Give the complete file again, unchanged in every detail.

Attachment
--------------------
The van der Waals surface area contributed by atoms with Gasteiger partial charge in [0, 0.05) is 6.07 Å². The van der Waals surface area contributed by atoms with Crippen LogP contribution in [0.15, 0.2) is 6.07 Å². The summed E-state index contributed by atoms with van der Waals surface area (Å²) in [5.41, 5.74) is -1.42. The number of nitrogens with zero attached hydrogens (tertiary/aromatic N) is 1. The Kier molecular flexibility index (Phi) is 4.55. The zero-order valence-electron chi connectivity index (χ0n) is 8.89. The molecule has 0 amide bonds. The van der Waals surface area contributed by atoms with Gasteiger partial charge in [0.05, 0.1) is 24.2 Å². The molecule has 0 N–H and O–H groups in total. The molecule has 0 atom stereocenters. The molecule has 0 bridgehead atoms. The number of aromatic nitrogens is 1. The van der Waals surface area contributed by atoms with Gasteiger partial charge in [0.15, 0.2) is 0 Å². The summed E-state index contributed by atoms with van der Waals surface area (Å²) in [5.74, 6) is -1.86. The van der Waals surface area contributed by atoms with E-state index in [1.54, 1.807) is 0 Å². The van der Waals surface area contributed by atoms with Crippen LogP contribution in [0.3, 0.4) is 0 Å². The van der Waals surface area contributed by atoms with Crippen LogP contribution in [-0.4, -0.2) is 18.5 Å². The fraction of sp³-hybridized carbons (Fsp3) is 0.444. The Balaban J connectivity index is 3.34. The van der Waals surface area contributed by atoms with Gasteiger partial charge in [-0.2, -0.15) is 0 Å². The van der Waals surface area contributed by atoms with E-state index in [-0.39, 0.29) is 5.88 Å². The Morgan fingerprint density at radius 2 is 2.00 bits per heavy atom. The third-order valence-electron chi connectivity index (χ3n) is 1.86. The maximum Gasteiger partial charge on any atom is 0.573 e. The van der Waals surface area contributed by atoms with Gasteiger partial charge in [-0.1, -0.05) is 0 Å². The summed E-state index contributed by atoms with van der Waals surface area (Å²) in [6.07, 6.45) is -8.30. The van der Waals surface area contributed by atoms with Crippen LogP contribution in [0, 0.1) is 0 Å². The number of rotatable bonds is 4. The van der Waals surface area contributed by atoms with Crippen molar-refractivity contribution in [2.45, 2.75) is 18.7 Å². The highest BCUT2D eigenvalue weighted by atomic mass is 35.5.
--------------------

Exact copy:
The van der Waals surface area contributed by atoms with Gasteiger partial charge in [0, 0.05) is 6.07 Å². The van der Waals surface area contributed by atoms with Crippen LogP contribution in [0.15, 0.2) is 6.07 Å². The summed E-state index contributed by atoms with van der Waals surface area (Å²) in [5.41, 5.74) is -1.42. The number of nitrogens with zero attached hydrogens (tertiary/aromatic N) is 1. The Kier molecular flexibility index (Phi) is 4.55. The zero-order valence-electron chi connectivity index (χ0n) is 8.89. The molecule has 0 amide bonds. The van der Waals surface area contributed by atoms with Gasteiger partial charge in [0.05, 0.1) is 24.2 Å². The molecule has 0 N–H and O–H groups in total. The molecule has 0 atom stereocenters. The molecule has 0 bridgehead atoms. The number of aromatic nitrogens is 1. The van der Waals surface area contributed by atoms with Gasteiger partial charge in [0.15, 0.2) is 0 Å². The summed E-state index contributed by atoms with van der Waals surface area (Å²) in [5.74, 6) is -1.86. The van der Waals surface area contributed by atoms with E-state index in [1.54, 1.807) is 0 Å². The van der Waals surface area contributed by atoms with Crippen LogP contribution in [0.3, 0.4) is 0 Å². The van der Waals surface area contributed by atoms with Crippen LogP contribution in [-0.4, -0.2) is 18.5 Å². The fraction of sp³-hybridized carbons (Fsp3) is 0.444. The Balaban J connectivity index is 3.34. The van der Waals surface area contributed by atoms with Gasteiger partial charge in [-0.2, -0.15) is 0 Å². The van der Waals surface area contributed by atoms with E-state index in [-0.39, 0.29) is 5.88 Å². The Morgan fingerprint density at radius 2 is 2.00 bits per heavy atom. The third-order valence-electron chi connectivity index (χ3n) is 1.86. The maximum Gasteiger partial charge on any atom is 0.573 e. The van der Waals surface area contributed by atoms with Gasteiger partial charge in [-0.1, -0.05) is 0 Å². The summed E-state index contributed by atoms with van der Waals surface area (Å²) in [6.07, 6.45) is -8.30. The van der Waals surface area contributed by atoms with Crippen LogP contribution in [0, 0.1) is 0 Å². The number of rotatable bonds is 4. The van der Waals surface area contributed by atoms with Crippen molar-refractivity contribution in [2.45, 2.75) is 18.7 Å². The highest BCUT2D eigenvalue weighted by atomic mass is 35.5.